PsychoBarn at the Royal Academy: A slice of Hollywood horror on Piccadilly

PsychoBarn © Memoirs Of A Metro Girl 2018

PsychoBarn in the courtyard of the Royal Academy of Arts

Standing in the courtyard of the Royal Academy of Arts this winter is a piece of Hollywood horror. Transitional Object (PsychoBarn) is an architectural installation by English artist Cornelia Parker. The 30ft high structure is inspired by the Bates Motel in Alfred Hitchcock’s 1960 classic Psycho. The house in the movie, where Norman Bates lived with his mother Norma, was modelled on Edward Hopper’s 1925 painting, the House By The Railroad.

Parker’s scaled-down structure was first exhibited on the roof of New York City’s Metropolitan Museum of Art in 2016. It was erected in London in September 2018 and will remain in situ until March 2019. Transitional Object is not a real building, but a façade. While it looks like a traditional, all-American red barn, the dark windows, distressed paintwork and little signs of ‘life’ give it a creepy vibe – much like the house in the film.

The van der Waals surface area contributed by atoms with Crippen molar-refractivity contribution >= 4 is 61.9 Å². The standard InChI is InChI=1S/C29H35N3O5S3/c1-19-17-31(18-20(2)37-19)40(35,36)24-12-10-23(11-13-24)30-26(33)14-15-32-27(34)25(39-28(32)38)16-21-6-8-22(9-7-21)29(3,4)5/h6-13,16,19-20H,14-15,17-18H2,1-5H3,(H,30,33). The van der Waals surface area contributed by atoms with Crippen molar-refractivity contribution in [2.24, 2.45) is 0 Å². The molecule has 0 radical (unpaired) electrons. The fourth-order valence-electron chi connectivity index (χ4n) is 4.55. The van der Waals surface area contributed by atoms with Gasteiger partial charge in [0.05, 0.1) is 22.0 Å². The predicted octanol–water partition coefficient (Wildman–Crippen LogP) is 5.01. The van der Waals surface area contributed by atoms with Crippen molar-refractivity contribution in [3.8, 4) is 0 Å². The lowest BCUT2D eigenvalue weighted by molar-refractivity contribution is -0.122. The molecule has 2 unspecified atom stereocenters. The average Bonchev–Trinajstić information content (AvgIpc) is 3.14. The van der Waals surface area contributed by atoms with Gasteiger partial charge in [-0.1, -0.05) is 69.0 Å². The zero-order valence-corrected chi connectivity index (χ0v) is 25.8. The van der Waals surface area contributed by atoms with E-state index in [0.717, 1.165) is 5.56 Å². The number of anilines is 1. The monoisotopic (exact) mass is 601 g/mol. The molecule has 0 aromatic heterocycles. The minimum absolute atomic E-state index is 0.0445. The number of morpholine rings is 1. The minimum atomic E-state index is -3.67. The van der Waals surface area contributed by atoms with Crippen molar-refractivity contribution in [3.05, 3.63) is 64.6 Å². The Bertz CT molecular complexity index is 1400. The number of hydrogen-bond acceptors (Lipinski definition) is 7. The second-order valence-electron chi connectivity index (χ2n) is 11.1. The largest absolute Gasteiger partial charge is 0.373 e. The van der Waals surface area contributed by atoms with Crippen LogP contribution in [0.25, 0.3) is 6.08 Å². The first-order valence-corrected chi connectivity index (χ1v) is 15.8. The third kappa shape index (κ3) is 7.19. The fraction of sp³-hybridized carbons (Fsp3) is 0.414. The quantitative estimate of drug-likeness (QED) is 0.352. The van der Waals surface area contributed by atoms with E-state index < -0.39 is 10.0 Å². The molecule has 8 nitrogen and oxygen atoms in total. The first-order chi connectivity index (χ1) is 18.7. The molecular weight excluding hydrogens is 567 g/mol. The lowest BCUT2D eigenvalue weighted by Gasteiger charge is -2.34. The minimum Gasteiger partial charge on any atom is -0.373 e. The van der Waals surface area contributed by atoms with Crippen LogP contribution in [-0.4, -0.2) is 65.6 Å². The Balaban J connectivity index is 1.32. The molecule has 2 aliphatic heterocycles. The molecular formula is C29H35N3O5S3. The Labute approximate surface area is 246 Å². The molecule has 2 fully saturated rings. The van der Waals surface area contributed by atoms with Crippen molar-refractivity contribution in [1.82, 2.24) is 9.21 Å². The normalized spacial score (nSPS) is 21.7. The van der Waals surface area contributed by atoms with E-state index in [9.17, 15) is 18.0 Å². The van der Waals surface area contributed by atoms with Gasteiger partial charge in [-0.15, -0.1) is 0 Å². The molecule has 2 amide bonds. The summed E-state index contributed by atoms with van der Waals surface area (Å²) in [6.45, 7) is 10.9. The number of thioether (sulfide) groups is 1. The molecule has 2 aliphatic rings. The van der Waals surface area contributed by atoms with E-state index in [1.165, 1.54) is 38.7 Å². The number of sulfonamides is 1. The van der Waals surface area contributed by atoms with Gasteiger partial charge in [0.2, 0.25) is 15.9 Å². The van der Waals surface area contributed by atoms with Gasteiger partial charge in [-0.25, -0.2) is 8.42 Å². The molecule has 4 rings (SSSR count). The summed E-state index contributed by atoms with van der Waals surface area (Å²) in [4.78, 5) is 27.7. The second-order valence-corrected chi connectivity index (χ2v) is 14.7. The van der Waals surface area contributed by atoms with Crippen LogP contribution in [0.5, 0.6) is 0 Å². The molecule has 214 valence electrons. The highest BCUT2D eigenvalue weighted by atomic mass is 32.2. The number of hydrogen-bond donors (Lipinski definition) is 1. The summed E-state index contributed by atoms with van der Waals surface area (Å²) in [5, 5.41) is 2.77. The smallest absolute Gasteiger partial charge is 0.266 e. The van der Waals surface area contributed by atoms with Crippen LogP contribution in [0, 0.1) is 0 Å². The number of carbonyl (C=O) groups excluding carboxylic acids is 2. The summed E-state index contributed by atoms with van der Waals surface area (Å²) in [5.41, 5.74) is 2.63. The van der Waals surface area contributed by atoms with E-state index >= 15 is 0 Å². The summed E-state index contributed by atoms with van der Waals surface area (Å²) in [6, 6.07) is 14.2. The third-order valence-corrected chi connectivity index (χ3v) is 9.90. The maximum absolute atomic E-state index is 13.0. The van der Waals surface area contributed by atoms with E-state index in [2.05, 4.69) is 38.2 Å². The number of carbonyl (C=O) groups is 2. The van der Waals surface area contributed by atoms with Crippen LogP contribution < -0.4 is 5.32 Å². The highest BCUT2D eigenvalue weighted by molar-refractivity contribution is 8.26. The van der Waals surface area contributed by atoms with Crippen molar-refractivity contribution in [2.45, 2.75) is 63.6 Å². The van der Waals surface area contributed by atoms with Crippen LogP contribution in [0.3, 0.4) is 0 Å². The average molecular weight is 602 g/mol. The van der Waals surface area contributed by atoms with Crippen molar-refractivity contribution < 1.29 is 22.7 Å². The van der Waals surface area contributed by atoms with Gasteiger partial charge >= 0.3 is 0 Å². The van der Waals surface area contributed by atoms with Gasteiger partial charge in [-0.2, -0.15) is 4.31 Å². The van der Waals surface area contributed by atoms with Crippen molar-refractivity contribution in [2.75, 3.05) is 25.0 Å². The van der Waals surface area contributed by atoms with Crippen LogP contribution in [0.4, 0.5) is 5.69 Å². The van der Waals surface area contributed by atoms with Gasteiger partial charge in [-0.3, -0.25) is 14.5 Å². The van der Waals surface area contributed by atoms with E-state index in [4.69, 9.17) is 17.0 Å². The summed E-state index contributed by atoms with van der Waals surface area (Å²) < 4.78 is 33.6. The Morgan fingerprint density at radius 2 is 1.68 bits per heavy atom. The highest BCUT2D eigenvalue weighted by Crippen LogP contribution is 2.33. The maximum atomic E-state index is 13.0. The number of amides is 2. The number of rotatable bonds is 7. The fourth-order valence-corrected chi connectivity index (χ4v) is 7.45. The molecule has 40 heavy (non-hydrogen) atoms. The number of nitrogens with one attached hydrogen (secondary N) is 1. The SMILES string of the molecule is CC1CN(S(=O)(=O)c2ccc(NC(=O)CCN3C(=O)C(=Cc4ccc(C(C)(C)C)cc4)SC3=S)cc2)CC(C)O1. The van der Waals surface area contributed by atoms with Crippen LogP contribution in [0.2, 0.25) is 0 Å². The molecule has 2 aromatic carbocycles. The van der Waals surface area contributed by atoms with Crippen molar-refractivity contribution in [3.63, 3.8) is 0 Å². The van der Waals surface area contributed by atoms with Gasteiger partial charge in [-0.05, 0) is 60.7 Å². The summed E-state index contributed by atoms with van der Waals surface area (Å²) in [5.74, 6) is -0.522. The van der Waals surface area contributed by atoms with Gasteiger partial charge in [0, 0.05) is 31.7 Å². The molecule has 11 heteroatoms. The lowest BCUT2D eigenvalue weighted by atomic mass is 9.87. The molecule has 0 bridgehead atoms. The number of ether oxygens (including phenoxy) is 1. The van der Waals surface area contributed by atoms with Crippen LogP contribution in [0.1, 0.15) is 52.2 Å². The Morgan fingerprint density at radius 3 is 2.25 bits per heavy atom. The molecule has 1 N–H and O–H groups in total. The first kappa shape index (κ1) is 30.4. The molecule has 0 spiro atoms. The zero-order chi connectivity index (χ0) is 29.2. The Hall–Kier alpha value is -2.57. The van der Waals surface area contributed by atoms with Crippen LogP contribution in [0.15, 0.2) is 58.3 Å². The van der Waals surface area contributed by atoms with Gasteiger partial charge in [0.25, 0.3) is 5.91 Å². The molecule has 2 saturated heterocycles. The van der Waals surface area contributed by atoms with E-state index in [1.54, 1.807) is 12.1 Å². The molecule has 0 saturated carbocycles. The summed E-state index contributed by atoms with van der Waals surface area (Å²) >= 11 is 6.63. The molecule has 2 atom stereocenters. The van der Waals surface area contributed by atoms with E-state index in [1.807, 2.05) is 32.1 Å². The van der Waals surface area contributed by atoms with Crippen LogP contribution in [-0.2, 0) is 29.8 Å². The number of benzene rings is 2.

• Transitional Object (PsychoBarn), The Annenberg Courtyard, Burlington House, Royal Academy of Arts, 49-50 Piccadilly, Mayfair, W1J 9ER. Nearest station: Green Park or Bond Street. Will remain in place until March 2019. Open Sat-Thu 10am–6pm, Fri 10am–10pm. Free to view. For more information, visit the Royal Academy Of Arts website.
PsychoBarn © Memoirs Of A Metro Girl 2018

The piece was first exhibited in New York

For a guide to what’s on in London in March, click here.

Follow my blog with Bloglovin

About Metro Girl

Media professional who was born, brought up and works in London. My blog is a guide to London - what's on, festivals, history, reviews and attractions, as well as the odd travel piece. All images on my blog are © Memoirs Of A Metro Girl, unless otherwise specified. Do not use without seeking permission first.

Posted on 2 Jan 2019, in Architecture, Art, London, Tourist Attractions and tagged , , , . Bookmark the permalink. Comments Off on PsychoBarn at the Royal Academy: A slice of Hollywood horror on Piccadilly.

Comments are closed.

%d bloggers like this: